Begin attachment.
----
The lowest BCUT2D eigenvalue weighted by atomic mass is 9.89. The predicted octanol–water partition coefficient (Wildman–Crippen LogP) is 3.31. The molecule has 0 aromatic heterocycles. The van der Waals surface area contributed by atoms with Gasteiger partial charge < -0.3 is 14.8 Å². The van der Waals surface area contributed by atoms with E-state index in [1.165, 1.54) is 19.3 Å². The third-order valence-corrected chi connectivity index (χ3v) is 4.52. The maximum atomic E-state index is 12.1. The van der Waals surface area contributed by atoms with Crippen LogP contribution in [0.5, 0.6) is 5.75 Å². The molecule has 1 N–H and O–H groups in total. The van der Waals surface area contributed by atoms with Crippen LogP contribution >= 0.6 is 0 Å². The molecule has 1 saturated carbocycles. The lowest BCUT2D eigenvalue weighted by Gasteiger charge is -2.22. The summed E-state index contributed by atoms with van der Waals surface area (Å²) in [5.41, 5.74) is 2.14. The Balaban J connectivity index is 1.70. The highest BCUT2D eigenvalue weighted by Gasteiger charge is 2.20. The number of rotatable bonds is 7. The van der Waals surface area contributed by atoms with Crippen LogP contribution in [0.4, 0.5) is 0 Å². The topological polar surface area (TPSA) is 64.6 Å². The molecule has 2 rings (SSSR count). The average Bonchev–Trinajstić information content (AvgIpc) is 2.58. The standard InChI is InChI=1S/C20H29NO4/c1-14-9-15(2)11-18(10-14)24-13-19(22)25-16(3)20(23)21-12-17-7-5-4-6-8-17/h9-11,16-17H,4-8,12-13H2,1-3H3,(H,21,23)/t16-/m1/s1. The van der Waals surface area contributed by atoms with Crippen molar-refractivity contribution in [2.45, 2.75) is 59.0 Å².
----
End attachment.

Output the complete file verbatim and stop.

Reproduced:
The lowest BCUT2D eigenvalue weighted by atomic mass is 9.89. The predicted octanol–water partition coefficient (Wildman–Crippen LogP) is 3.31. The molecule has 0 aromatic heterocycles. The van der Waals surface area contributed by atoms with Gasteiger partial charge < -0.3 is 14.8 Å². The van der Waals surface area contributed by atoms with E-state index in [1.165, 1.54) is 19.3 Å². The third-order valence-corrected chi connectivity index (χ3v) is 4.52. The maximum atomic E-state index is 12.1. The van der Waals surface area contributed by atoms with Crippen LogP contribution in [0.5, 0.6) is 5.75 Å². The molecule has 1 N–H and O–H groups in total. The van der Waals surface area contributed by atoms with Crippen LogP contribution >= 0.6 is 0 Å². The molecule has 1 saturated carbocycles. The lowest BCUT2D eigenvalue weighted by Gasteiger charge is -2.22. The summed E-state index contributed by atoms with van der Waals surface area (Å²) in [5.41, 5.74) is 2.14. The Balaban J connectivity index is 1.70. The highest BCUT2D eigenvalue weighted by Gasteiger charge is 2.20. The number of rotatable bonds is 7. The van der Waals surface area contributed by atoms with Crippen LogP contribution in [0.4, 0.5) is 0 Å². The topological polar surface area (TPSA) is 64.6 Å². The molecule has 2 rings (SSSR count). The average Bonchev–Trinajstić information content (AvgIpc) is 2.58. The standard InChI is InChI=1S/C20H29NO4/c1-14-9-15(2)11-18(10-14)24-13-19(22)25-16(3)20(23)21-12-17-7-5-4-6-8-17/h9-11,16-17H,4-8,12-13H2,1-3H3,(H,21,23)/t16-/m1/s1. The van der Waals surface area contributed by atoms with Crippen molar-refractivity contribution in [2.45, 2.75) is 59.0 Å².